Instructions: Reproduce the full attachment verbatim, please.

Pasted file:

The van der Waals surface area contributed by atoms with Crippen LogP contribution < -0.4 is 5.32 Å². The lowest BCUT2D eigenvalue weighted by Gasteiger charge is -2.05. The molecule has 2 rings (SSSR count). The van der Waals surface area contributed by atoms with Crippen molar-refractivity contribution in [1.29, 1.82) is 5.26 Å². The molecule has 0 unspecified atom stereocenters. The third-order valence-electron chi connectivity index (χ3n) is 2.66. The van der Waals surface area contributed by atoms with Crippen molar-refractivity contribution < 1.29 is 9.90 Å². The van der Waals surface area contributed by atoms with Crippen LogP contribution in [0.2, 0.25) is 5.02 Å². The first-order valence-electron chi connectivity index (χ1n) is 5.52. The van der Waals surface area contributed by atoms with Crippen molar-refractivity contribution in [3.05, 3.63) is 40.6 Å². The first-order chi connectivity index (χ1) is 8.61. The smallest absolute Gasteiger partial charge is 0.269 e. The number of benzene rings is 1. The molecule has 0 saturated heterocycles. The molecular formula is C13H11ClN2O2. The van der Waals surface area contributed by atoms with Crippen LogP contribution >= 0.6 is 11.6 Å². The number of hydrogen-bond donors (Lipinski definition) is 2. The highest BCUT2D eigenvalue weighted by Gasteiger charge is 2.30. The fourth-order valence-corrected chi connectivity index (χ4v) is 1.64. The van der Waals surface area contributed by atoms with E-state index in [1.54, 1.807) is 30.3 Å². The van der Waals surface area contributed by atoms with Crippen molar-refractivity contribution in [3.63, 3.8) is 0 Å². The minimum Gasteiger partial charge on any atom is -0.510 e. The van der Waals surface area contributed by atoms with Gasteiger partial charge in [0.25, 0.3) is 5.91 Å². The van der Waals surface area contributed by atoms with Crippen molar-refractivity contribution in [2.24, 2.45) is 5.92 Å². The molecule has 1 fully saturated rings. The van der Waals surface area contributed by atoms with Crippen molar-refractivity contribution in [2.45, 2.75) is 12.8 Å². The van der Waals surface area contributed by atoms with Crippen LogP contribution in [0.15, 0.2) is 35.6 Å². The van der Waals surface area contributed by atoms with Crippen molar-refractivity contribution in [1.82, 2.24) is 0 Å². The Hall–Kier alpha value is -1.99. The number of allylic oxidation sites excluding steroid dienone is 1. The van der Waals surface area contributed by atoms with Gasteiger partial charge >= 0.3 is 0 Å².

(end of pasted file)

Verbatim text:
The van der Waals surface area contributed by atoms with Crippen LogP contribution < -0.4 is 5.32 Å². The lowest BCUT2D eigenvalue weighted by Gasteiger charge is -2.05. The molecule has 2 rings (SSSR count). The van der Waals surface area contributed by atoms with Crippen molar-refractivity contribution in [1.29, 1.82) is 5.26 Å². The molecule has 0 unspecified atom stereocenters. The third-order valence-electron chi connectivity index (χ3n) is 2.66. The van der Waals surface area contributed by atoms with Crippen molar-refractivity contribution < 1.29 is 9.90 Å². The van der Waals surface area contributed by atoms with Crippen LogP contribution in [0.2, 0.25) is 5.02 Å². The first-order valence-electron chi connectivity index (χ1n) is 5.52. The van der Waals surface area contributed by atoms with Crippen molar-refractivity contribution in [3.05, 3.63) is 40.6 Å². The first-order chi connectivity index (χ1) is 8.61. The smallest absolute Gasteiger partial charge is 0.269 e. The number of benzene rings is 1. The molecule has 0 saturated heterocycles. The molecular formula is C13H11ClN2O2. The van der Waals surface area contributed by atoms with Crippen LogP contribution >= 0.6 is 11.6 Å². The number of hydrogen-bond donors (Lipinski definition) is 2. The highest BCUT2D eigenvalue weighted by Gasteiger charge is 2.30. The fourth-order valence-corrected chi connectivity index (χ4v) is 1.64. The van der Waals surface area contributed by atoms with E-state index in [1.54, 1.807) is 30.3 Å². The van der Waals surface area contributed by atoms with Crippen molar-refractivity contribution in [3.63, 3.8) is 0 Å². The minimum Gasteiger partial charge on any atom is -0.510 e. The van der Waals surface area contributed by atoms with Gasteiger partial charge in [0.25, 0.3) is 5.91 Å². The van der Waals surface area contributed by atoms with Crippen molar-refractivity contribution in [2.24, 2.45) is 5.92 Å². The molecule has 1 fully saturated rings. The van der Waals surface area contributed by atoms with Crippen molar-refractivity contribution in [2.45, 2.75) is 12.8 Å². The van der Waals surface area contributed by atoms with Crippen LogP contribution in [0.15, 0.2) is 35.6 Å². The van der Waals surface area contributed by atoms with Crippen molar-refractivity contribution in [1.82, 2.24) is 0 Å². The Hall–Kier alpha value is -1.99. The number of allylic oxidation sites excluding steroid dienone is 1. The van der Waals surface area contributed by atoms with Gasteiger partial charge >= 0.3 is 0 Å².